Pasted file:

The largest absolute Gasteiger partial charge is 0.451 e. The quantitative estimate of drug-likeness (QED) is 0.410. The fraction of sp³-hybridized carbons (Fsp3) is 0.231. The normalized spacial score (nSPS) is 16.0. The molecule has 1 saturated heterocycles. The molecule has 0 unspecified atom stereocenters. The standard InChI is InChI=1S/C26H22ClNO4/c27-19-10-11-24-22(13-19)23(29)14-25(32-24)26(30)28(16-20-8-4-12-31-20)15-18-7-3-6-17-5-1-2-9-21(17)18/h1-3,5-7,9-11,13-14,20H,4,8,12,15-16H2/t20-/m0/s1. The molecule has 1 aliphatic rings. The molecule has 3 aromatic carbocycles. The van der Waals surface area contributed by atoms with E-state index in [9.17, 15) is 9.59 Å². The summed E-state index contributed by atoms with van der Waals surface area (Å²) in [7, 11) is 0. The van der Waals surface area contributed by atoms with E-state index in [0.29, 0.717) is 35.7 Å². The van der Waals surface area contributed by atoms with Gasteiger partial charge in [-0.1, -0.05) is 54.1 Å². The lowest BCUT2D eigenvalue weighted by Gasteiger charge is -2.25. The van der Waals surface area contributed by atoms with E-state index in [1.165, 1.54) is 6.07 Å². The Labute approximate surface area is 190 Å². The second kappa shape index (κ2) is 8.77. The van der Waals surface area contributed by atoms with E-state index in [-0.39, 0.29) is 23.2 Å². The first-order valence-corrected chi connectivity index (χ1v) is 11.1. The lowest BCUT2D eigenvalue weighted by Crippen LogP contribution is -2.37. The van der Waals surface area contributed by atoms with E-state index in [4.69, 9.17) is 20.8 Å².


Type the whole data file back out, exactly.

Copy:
The largest absolute Gasteiger partial charge is 0.451 e. The quantitative estimate of drug-likeness (QED) is 0.410. The fraction of sp³-hybridized carbons (Fsp3) is 0.231. The normalized spacial score (nSPS) is 16.0. The molecule has 1 saturated heterocycles. The molecule has 0 unspecified atom stereocenters. The standard InChI is InChI=1S/C26H22ClNO4/c27-19-10-11-24-22(13-19)23(29)14-25(32-24)26(30)28(16-20-8-4-12-31-20)15-18-7-3-6-17-5-1-2-9-21(17)18/h1-3,5-7,9-11,13-14,20H,4,8,12,15-16H2/t20-/m0/s1. The molecule has 1 aliphatic rings. The molecule has 3 aromatic carbocycles. The van der Waals surface area contributed by atoms with E-state index in [9.17, 15) is 9.59 Å². The summed E-state index contributed by atoms with van der Waals surface area (Å²) in [7, 11) is 0. The van der Waals surface area contributed by atoms with E-state index in [0.29, 0.717) is 35.7 Å². The van der Waals surface area contributed by atoms with Gasteiger partial charge in [-0.1, -0.05) is 54.1 Å². The lowest BCUT2D eigenvalue weighted by Gasteiger charge is -2.25. The van der Waals surface area contributed by atoms with E-state index in [1.165, 1.54) is 6.07 Å². The Labute approximate surface area is 190 Å². The second kappa shape index (κ2) is 8.77. The van der Waals surface area contributed by atoms with E-state index in [-0.39, 0.29) is 23.2 Å². The first-order valence-corrected chi connectivity index (χ1v) is 11.1. The lowest BCUT2D eigenvalue weighted by Crippen LogP contribution is -2.37. The van der Waals surface area contributed by atoms with E-state index in [4.69, 9.17) is 20.8 Å².